This article is taken from the February 2022 issue of The Critic. To get the full magazine why not subscribe? Right now we’re offering five issue for just £10.
Think of the Nordic countries and what comes to mind? Doubtless an enlightened social democrat paradise where women enjoy more equal rights than anywhere else in the world. The 2021 Global Gender Gap report, for example, published by the World Economic Forum, certainly seems to confirm this. The report lists the countries judged most successful in moving towards gender parity. Iceland is number one, followed by Finland and Norway.
If this is the case, then clearly nobody has told the high-powered lawyers in Witch Hunt (Heksejakt in Norwegian), a new legal thriller series set in Oslo. Witch Hunt, available on Channel 4’s excellent Walter Presents sub-channel, takes us into a corporate world riddled with corruption, intimidation, crass sexism and institutionalised misogyny. This eye-opening eight-part series about power, crime and dirty money is enthralling viewing. Witch Hunt also shows that however smug its sleek Norwegian lawyers are, when their interests are threatened, they will fight as dirtily as anyone else.
There are echoes here of Bad Banks, a German series about financial corruption
Ida Waage, marvellously played by Ingrid Bolsø Berdal, is the chief financial officer at Biermann and Gude, a high-end law firm. A mysterious invoice arrives for €450,000. Ida asks repeatedly for paperwork so she can sign it off, which never appears. The more questions she asks, the fewer answers she gets.
It soon becomes clear that Ida is being stonewalled because the trail leads to Peer Eggen, a powerful Norwegian businessman trying to buy the state energy company. Ida suspects, rightly, that she is being asked to authorise some kind of money-laundering operation. But Eggen is a client, and his lawyer is the tall, handsome and coldly menacing Jan Gunnar Askeland, brilliantly played by Preben Hodneland.
Jan Gunnar has no compunction about destroying Ida’s career or that of anyone who stands in his way. Meanwhile, Aida Salim, a dogged reporter, is digging into Eggen’s affairs while the Justice Minister and her husband are entangled in the dark nexus of power and corruption. Birgitte, a young female colleague of Ida’s, is also in the firing line. When she tries to stand up to Jan Gunnar, she is sexually harassed, intimidated and assaulted. We long to see Birgitte, like Ida, fight back. But she buckles, knowing resistance will end her career. There are echoes here of Bad Banks, a German series about financial corruption, and the excellent Danish show Follow The Money, both of which dramatise the dark side of northern Europe’s business and financial worlds.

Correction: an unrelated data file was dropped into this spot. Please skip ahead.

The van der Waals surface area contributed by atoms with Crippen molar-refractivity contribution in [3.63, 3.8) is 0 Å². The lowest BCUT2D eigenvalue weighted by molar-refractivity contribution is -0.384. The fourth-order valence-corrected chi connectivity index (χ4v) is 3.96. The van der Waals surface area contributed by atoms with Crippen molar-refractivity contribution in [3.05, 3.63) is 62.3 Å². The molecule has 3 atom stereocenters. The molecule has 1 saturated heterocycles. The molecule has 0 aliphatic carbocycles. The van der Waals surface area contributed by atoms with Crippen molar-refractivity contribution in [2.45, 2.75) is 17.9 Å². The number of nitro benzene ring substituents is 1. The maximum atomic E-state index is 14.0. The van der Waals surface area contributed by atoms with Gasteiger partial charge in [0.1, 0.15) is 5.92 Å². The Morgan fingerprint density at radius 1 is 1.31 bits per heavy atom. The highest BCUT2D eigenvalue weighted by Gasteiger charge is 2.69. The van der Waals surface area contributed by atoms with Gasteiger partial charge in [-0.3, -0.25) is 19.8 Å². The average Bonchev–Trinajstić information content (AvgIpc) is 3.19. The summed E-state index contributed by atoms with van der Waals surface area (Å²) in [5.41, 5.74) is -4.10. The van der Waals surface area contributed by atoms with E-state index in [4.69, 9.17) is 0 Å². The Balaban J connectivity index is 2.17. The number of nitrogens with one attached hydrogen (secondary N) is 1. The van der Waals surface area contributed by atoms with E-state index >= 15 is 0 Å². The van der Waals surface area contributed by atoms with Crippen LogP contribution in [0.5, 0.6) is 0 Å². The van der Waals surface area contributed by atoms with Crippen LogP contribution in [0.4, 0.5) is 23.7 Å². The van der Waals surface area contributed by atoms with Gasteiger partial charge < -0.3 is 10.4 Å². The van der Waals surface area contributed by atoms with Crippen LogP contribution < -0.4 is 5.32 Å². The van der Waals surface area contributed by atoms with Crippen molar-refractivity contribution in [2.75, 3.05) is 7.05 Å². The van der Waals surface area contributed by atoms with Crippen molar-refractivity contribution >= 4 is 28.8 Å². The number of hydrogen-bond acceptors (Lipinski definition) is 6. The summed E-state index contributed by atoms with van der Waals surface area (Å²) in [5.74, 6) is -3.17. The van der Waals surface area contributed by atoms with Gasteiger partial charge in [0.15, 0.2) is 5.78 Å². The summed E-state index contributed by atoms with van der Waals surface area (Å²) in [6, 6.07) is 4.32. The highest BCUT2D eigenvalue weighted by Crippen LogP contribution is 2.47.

Beyond the absorbing storyline and fine performances, Witch Hunt’s real strength is its finely crafted portrayal of how, even in a supposedly enlightened country, those who stand up for what is right risk having their lives destroyed.
Ida is steadily marginalised and then excluded, as her colleagues abandon her one by one. Her career collapses. The pressure and menace spills over into her family life, straining her marriage and her relationship with her children. She keeps on fighting and Ingrid Bolsø Berdal gives a stand-out performance in the climactic court-room scene. The end is both nuanced and realistic.
The 10-part series switches deftly between Norway and numerous locations in Israel
In The Girl From Oslo, the girl in question is Pia, played by Andrea Berntzen, who travels from Oslo to the Sinai desert to hang out with her Israeli friends. It all looks chilled and idyllic until the trio are abducted by Isis.
The terrorists offer to release the hostages in exchange for Isis prisoners in Israel and Norway. Some of the storyline follows predictable lines: armed rescue attempts, drone footage, long meetings around government tables and shouting. And be warned, one episode, where the hostages are paraded in front of an Isis video camera is shut-your-eyes brutal.
But there are more subtle currents here, which make for rewarding viewing in this intelligent and ambitious international Norwegian-Israeli co-production, especially the interplay between the emotional impact of the hostage-taking and the geo-political backdrop, both current and historical.
The 10-part series switches deftly between Norway and numerous locations in Israel. The characters speak in Norwegian, Hebrew, Arabic and English and the cast includes Arab and Jewish Israelis, Norwegians and Palestinians, all of which add extra layers of authenticity.
Alex, Pia’s diplomat mother, played by Anneke von der Lippe, travels to Israel to meet Arik, an Israeli politician, and Layla, an Arab doctor in Gaza. They all last saw each other in the heady days of the early 1990s, before the 1993 Oslo Accords. Alex soon explains to Arik that their time in Oslo also left a very personal legacy.
Meanwhile in Gaza, Layla, superbly played by Raida Adon, is horrified to discover that her son Yusuf, played by the very talented Shadi Mar’i (last seen in Fauda) is one of the Isis terrorists. The Gaza scenes feel completely authentic, as Layla tries to save her son while navigating a path through the deadly internecine politics of the Hamas regime.
The cinematography is often superb with the Negev and Arava deserts in Israel standing in for Sinai (which is now part of Egypt), their barren landscapes shifting through a palette of colours and tones under the blinding sunlight.
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